And that, my friends, brings us to this week, when my mother came home after a day with her sister, bearing strawberries that her previously mentioned sister (aka my aunt) had gotten that day. And holy. Cow. I will never look at store-bought strawberries the same again. So juicy, so flavorful! Gah! Maybe I’ll plant some. (Uh, on second thought. No, I don’t have time for that.)

The arrival of fresh strawberries meant only one thing to my father: strawberry shortcake. Desperate to bake something after a long day folding boxes at work, I happily obliged, although he complained that they wouldn’t be made out of Bisquick (the horror!). Along with the strawberries, my aunt had also given me a bag full of cookbooks; conveniently, I found a strawberry biscuit shortcake recipe in one of them and got right to work. On a whim, I threw in a dash of cinnamon and added more flour because what was supposed to be a mound looked a bit like a ball of wet flour. Drop drop drop on the baking pan…and 14 minutes later, they were ready to go.

use iv

Typical strawberry shortcake dealio: dish, biscuit, strawberries, biscuit, strawberries, whipped cream. Unfortunately, we seemed to be lacking in whipped cream so I substituted vanilla ice bean ice cream (I’m un-American even when I’m trying to be American…ugh). Having two enormous shortcake biscuits left after making an enormous mound for my father, I decided to make a smaller one for myself just out of curiosity.. Dish spoon mouth – and oh man, one bite cured me of my strawberry shortcake aversion. The biscuit was crunchy on the sides and very top, incredibly soft and flavorful. It tasted like something, something good – slightly sweet with a bit of cinnamon kick. Not cardboard, but fluffy, a cross between cake and an abnormally delicious sugar cookie, the perfect seat for a tumble of strawberries and an obscene amount of whipped cream.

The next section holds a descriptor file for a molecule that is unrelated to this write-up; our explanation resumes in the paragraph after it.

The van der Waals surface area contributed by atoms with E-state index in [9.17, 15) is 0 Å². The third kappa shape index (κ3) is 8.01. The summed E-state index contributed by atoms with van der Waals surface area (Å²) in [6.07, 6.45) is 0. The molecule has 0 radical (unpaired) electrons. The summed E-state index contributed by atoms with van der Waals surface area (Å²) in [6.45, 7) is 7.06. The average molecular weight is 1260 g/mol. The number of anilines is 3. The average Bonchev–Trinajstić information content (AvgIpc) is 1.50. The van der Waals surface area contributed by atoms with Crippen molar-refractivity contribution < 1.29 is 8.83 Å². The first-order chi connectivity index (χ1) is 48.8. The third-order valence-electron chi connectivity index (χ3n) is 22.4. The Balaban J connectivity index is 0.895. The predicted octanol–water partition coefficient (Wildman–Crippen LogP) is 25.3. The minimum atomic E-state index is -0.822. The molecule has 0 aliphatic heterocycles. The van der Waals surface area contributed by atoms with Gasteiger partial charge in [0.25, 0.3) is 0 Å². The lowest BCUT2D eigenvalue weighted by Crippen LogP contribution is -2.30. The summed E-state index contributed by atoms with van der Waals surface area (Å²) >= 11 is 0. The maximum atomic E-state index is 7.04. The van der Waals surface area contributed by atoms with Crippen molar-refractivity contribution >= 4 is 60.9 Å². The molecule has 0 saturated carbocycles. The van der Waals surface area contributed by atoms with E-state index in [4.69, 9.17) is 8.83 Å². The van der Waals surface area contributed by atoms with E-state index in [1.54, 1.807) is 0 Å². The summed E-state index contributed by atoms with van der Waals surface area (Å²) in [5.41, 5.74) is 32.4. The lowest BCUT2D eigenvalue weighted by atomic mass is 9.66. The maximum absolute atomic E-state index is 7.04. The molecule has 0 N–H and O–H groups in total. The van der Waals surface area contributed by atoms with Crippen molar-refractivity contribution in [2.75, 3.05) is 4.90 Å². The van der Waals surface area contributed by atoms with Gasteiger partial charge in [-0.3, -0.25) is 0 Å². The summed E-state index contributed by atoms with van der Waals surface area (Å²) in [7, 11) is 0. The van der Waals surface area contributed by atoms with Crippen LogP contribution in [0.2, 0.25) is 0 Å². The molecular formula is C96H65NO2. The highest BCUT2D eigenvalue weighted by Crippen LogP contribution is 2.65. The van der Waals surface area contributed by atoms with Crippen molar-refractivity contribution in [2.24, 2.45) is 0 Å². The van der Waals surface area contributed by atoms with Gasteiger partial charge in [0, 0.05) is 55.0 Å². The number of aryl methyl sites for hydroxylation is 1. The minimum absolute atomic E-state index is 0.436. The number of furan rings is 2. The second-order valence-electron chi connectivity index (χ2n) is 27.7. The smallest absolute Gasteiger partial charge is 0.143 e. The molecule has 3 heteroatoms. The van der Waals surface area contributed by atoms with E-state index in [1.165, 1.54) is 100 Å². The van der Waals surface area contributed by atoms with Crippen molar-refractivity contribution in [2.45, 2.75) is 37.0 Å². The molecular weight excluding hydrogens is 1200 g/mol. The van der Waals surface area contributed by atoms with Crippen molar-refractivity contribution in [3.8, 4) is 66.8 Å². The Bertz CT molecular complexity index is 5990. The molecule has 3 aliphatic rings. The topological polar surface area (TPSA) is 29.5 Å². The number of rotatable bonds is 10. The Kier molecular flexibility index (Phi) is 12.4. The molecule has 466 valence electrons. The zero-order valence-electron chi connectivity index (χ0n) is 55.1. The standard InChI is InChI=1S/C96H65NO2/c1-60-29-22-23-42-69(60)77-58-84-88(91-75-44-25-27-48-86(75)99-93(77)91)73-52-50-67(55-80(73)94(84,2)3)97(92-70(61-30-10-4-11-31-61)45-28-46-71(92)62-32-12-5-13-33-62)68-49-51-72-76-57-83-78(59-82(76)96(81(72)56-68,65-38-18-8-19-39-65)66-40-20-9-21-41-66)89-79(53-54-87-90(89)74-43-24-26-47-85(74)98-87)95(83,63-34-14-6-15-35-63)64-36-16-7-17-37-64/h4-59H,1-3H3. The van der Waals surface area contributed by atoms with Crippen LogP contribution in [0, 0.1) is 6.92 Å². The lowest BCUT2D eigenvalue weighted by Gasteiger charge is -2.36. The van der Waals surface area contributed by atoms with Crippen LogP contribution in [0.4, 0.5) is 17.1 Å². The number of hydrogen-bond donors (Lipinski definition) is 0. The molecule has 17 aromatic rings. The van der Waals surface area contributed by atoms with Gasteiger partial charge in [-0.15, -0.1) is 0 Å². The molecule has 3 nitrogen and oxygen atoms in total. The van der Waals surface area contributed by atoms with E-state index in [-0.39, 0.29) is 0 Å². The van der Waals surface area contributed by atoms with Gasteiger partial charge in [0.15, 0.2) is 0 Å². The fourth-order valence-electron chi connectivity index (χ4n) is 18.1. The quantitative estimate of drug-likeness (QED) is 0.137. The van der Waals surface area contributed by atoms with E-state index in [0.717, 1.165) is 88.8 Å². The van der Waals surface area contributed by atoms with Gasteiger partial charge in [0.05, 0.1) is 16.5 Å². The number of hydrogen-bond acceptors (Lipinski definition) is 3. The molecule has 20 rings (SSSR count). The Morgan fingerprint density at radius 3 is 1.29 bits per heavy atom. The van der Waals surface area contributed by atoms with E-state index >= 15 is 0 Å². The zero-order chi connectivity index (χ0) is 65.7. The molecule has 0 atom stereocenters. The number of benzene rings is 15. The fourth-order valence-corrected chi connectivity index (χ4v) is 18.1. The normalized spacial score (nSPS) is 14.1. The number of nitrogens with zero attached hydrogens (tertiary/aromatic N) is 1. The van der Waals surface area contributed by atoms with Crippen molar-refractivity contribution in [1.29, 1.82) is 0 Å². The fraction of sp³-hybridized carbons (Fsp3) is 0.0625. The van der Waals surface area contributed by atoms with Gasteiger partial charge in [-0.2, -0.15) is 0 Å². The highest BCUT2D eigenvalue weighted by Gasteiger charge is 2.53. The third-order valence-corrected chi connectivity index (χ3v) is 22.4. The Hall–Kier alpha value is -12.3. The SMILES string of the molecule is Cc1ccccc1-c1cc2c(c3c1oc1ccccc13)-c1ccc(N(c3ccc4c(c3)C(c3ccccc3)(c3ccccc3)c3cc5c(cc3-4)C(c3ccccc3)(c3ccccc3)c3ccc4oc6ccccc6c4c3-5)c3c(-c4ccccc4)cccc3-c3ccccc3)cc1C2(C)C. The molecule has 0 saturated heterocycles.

use vi

It didn’t take long for my father to come to the same (loud) conclusion. No Bisquick shortcakes in this house.

It’s officially the weekend, and you deserve an easy, delicious bowl of sweet happiness. Go ahead.

Strawberry Biscuit Shortcake
adapted from The Best of Country Cooking 1999

(Note: this is a small recipe that can easily be doubled or even halved if desired. Only use a dash of cinnamon! The number of shortcakes will vary with how big you make the mounds.)


  • 1/2 to 3/4 cup flour (all-purpose or a mix of whole wheat and all-purpose)
  • 1/4 cup sugar
  • 3/4 teaspoon baking powder
  • dash salt
  • dash cinnamon
  • 1 tablespoon butter, cold